Adverse Outcome Pathways (AOPs) for Toxicology and Risk Assessment
As chemical toxicity testing moves toward the use of in vitro and shorter-term tests to evaluate chemicals more quickly and replace/reduce the number of animals used therein, mathematical/computational models will be needed to extrapolate results of those tests and predict effects in whole organisms. An adverse outcome pathway (AOP) spans multiple scales of biological organization from a molecular initiating event (e.g., enzyme inhibition or ligand-receptor binding) to effects on cells, organisms, or populations. An AOP describes qualitatively key events that are measureable and necessary for the adverse outcome to occur along with experimental evidence to support the key event and relationships between key events. A quantitative AOP (qAOP) is a mathematical model or set of models that predict the adverse outcome based due to perturbations in the AOP.
Acetylcholine regulates a wide variety of processes in our bodies such as muscle activation. An enzyme called acetylcholinesterase (AChE) eliminates acetylcholine, but some chemicals (e.g., pesticides and nerve agents) inhibit AChE. Too much acetylcholine causes a variety of adverse effects such as seizures, and paralysis. Our goal is to understand the range of sub-lethal adverse outcomes that arise due to AChE inhibition by developing a quantitative AOP (qAOP). The qAOP can be used to extrapolate changes measured in acetylcholinesterase activity and predict effects upon key events in the AOP. For a full description of the AOP visit the AOP Wiki. This research is supported by a cooperative agreement with the U.S. Army Corps of Engineers.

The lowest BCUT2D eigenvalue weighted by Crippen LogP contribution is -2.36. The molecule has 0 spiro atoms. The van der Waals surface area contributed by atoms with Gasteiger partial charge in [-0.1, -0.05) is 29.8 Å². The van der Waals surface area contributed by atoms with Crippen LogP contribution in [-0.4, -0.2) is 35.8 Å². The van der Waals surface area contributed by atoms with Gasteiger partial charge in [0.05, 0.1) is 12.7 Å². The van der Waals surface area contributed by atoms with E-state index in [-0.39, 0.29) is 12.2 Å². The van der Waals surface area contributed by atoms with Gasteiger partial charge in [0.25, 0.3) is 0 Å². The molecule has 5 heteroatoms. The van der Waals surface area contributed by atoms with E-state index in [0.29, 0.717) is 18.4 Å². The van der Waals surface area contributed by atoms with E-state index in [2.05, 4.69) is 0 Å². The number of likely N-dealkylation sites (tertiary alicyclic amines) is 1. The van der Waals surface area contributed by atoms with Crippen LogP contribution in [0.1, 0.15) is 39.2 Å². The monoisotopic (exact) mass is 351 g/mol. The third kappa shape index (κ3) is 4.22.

Aromatase is an enzyme that is needed to transform testosterone (an androgen) to estradiol (an estrogen). Some chemicals inhibit aromatase, and reduce the production of natural estrogens in many species. This qAOP represents how aromatase inhibitors affect fish reproduction and populations that are concerns for ecotoxicology and risk assessment. This qAOP comprises three independent mathematical models that are linked through their input and output values. Our goal is to develop predictive, multiscale models that represent the uncertainty and biological variability observed in fecundity data. This research was supported in part by a cooperative agreement with the U.S. Environmental Protection Agency.
NIMBioS workgroup, "Modeling Molecules to Organisms." Living organisms require energy to maintain biological process and grow or reproduce. However, biologically based mathematical models rarely account for energy requirements (e.g., food) in addition to chemical effects on outcomes such as reproduction. Our workgroup integrated Dynamic Energy Budget theory with quantitative AOPs for chemical effects upon a variety of endpoints such as growth and reproduction in fish. A case study focused on estrogen effects upon reproduction in salmon and demonstrated a method to integrate these two modeling approaches. To our knowledge, this was the first attempt to bring these two modeling fields together. This research was supported in part by the National Institute for Mathematical and Biological Synthesis (NIMBioS).